The duration of STM without retention is very short. In terms of decay theory, the engram could not grow stronger and so broke down. Another theory of forgetting in the short term memory is the displacement theory. This theory suggests that new information received by the STM overwrites or displaces previous information. In a system of limited capacity, forgetting would take place through displacement in STM. According to this theory, when the system is full, the new information will push the old information out.
A strength of the displacement theory would be that it provided a good account of how forgetting might take place in Atkinson and Shiffrin’s (1968) model of short term memory. However it does have its weaknesses, it did become clear that the short term memory was much more complex than Atkinson and Shiffrin proposed. Forgetting from the STM can occur due to displacement or decay but it is difficult to specify which. Forgetting information from the LTM can be explained by the decay theory; we forget things because the physical memory trace has disappeared due to the passage of time.
It can also be explained by interference theory, when one set of learning interferes with another. For example, things learned in the past may interfere with things learned now or vice versa. Or cue dependant forgetting can also explain forgetting information from the LTM. This theory suggests that information is not lost from LTM, but is simply inaccessible until an appropriate cue is given which triggers the memory. The multi store model of memory states that LTM has an unlimited capacity and memories have duration of potentially forever.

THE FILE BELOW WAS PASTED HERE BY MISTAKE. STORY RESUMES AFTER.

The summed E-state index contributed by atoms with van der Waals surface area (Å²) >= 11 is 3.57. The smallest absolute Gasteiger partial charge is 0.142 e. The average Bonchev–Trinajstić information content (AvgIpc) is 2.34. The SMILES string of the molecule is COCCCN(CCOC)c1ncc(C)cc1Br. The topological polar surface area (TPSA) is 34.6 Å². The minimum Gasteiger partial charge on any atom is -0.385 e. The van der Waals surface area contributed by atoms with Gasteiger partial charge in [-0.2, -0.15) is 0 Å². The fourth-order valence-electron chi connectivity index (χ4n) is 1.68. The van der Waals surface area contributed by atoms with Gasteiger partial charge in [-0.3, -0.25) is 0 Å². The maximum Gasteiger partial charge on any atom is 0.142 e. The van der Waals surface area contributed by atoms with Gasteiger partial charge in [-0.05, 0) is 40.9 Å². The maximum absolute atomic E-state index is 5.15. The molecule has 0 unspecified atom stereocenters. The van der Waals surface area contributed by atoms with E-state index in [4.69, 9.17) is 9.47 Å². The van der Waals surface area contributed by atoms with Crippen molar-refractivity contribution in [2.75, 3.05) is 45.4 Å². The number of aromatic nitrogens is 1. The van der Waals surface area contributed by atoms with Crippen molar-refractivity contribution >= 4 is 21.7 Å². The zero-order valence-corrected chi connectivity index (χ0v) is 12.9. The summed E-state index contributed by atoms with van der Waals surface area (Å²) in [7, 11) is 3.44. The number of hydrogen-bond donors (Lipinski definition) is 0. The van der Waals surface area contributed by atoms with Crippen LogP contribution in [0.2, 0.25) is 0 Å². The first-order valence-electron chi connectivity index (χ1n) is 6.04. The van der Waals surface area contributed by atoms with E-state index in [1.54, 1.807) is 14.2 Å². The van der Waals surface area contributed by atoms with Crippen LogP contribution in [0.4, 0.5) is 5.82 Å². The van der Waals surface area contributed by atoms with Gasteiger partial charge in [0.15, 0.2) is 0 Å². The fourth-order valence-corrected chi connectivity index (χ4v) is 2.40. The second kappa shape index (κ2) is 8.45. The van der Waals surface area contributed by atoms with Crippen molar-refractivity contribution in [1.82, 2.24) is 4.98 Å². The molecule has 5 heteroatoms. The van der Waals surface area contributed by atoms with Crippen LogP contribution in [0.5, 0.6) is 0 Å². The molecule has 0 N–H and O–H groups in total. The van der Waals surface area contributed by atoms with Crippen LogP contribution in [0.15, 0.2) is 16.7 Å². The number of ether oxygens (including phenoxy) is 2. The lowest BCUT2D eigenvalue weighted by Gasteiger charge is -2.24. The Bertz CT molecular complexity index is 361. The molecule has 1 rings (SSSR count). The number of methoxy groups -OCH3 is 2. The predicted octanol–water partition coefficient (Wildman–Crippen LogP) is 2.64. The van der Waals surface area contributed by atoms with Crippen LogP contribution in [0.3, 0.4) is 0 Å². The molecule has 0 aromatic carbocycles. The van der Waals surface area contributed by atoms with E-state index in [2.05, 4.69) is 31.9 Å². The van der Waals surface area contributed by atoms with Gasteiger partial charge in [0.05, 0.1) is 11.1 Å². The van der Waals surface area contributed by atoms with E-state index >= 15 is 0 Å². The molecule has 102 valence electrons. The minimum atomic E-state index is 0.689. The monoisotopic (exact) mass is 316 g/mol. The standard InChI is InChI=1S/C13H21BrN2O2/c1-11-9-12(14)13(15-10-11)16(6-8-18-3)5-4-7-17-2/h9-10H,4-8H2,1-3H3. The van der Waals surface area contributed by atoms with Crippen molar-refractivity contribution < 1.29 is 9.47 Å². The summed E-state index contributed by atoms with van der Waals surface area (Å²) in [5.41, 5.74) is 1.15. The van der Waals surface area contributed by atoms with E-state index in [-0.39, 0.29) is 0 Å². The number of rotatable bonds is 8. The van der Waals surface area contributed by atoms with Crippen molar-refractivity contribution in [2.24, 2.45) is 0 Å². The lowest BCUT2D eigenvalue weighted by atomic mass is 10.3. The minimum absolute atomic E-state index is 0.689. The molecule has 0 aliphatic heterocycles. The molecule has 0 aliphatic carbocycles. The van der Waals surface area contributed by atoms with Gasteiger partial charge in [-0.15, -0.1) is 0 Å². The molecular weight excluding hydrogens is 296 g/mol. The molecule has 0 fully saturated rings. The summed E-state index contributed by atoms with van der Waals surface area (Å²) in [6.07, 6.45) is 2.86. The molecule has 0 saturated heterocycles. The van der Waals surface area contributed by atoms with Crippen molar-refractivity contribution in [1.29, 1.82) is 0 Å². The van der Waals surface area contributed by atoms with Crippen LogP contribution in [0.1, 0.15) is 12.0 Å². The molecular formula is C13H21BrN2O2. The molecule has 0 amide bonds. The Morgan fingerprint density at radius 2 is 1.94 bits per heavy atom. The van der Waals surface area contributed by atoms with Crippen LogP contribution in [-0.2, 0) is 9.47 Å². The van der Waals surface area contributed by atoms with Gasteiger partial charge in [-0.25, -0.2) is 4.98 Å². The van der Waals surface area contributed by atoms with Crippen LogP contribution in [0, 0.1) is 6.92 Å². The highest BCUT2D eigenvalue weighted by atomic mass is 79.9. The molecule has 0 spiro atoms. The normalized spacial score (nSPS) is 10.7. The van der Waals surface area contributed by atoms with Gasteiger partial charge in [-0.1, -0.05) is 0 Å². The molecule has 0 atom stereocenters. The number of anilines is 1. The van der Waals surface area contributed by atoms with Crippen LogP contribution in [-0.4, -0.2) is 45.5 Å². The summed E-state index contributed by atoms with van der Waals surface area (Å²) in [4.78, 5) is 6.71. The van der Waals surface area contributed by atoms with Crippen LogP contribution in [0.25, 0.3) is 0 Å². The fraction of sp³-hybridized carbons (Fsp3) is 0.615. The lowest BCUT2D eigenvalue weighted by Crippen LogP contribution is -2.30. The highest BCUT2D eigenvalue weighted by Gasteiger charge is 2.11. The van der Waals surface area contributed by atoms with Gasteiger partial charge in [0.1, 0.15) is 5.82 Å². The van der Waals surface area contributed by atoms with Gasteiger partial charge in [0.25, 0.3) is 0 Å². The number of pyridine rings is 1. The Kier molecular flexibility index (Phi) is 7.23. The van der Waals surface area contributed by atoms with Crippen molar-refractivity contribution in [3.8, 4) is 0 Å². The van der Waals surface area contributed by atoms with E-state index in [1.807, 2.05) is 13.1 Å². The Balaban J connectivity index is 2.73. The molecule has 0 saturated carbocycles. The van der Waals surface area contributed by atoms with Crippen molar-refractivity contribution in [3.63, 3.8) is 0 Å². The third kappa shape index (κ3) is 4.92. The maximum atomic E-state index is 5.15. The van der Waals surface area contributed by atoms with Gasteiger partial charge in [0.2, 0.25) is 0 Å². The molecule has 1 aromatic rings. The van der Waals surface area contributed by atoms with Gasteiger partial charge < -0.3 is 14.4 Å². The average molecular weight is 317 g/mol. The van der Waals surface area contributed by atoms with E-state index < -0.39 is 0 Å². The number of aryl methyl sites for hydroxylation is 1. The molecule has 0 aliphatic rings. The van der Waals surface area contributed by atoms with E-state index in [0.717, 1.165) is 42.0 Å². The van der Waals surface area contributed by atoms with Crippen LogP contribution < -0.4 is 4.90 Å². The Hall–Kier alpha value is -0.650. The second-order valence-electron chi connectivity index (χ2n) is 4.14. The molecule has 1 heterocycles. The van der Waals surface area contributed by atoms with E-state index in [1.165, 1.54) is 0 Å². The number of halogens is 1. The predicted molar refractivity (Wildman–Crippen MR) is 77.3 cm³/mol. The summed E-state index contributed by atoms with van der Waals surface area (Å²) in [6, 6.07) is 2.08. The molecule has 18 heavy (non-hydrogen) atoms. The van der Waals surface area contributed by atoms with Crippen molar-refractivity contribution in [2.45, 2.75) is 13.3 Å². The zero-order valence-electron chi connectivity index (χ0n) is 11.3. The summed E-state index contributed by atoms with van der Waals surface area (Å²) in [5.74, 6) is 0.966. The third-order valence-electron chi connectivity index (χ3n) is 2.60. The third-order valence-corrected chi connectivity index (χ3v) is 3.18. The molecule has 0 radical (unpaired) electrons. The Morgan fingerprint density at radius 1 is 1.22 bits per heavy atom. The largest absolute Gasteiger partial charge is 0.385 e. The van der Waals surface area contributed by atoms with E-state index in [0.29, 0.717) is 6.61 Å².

However, we know from our own lives that we o forget from LTM. But does that mean the memories are gone, or we just can’t reach them? Theories of forgetting in LTM therefore are a mixture of accessibility and availability. An experiment that supports decay theory in the long term memory is Lashley (1931) he investigated whether by making physical alterations to the brain, he could induce forgetting. If this was the case, then it would suggest that memory has a physical basis and that forgetting is a result of the decay of the memory trace. He trained rats to learn mazes and then removed sections of their brains.
He found a relationship between the amount of brain removed, and the amount of forgetting. This study supports decay theory although there are issues of ecological validity and whether it is generalizable from rats to humans. However if decay was the only explanation for loss of memory in the LTM we would expect that all memories would decay at the same time regardless of what happened in the intervening time. Generally there is little support for decay theory, as it cannot explain how we are able to remember things from many years ago.
Another theory that may be able to explain why we forget in the LTM is interference. According to this theory there are two types of interference, proactive interference and retroactive interference. Proactive interference is when previous learning interferes with later learning and retroactive interference is when later learning disrupts earlier learning. A common everyday example of proactive interference is placing household objects in a different place in a room and going back to the place where the object used to be to try and find it rather than where you have now put it.